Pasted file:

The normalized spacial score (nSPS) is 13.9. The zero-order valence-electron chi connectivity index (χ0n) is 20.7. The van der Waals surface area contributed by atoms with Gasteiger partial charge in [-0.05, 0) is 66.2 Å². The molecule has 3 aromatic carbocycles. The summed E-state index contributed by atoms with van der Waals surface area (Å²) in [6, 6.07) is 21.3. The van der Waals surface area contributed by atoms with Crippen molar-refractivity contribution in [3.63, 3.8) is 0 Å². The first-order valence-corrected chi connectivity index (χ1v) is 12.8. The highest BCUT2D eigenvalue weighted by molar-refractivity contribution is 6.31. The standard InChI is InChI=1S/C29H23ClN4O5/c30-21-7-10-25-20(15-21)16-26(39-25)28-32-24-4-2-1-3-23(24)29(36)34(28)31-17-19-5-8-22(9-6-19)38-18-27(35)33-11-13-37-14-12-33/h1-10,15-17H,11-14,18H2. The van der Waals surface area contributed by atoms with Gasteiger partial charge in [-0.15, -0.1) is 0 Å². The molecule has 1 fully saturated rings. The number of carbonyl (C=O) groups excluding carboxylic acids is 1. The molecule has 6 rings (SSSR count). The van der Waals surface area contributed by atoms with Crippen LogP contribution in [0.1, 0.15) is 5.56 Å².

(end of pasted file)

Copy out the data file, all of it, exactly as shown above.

The normalized spacial score (nSPS) is 13.9. The zero-order valence-electron chi connectivity index (χ0n) is 20.7. The van der Waals surface area contributed by atoms with Gasteiger partial charge in [-0.05, 0) is 66.2 Å². The molecule has 3 aromatic carbocycles. The summed E-state index contributed by atoms with van der Waals surface area (Å²) in [6, 6.07) is 21.3. The van der Waals surface area contributed by atoms with Crippen molar-refractivity contribution in [3.63, 3.8) is 0 Å². The first-order valence-corrected chi connectivity index (χ1v) is 12.8. The highest BCUT2D eigenvalue weighted by molar-refractivity contribution is 6.31. The standard InChI is InChI=1S/C29H23ClN4O5/c30-21-7-10-25-20(15-21)16-26(39-25)28-32-24-4-2-1-3-23(24)29(36)34(28)31-17-19-5-8-22(9-6-19)38-18-27(35)33-11-13-37-14-12-33/h1-10,15-17H,11-14,18H2. The van der Waals surface area contributed by atoms with Gasteiger partial charge in [-0.15, -0.1) is 0 Å². The molecule has 1 fully saturated rings. The number of carbonyl (C=O) groups excluding carboxylic acids is 1. The molecule has 6 rings (SSSR count). The van der Waals surface area contributed by atoms with Crippen LogP contribution in [0.1, 0.15) is 5.56 Å².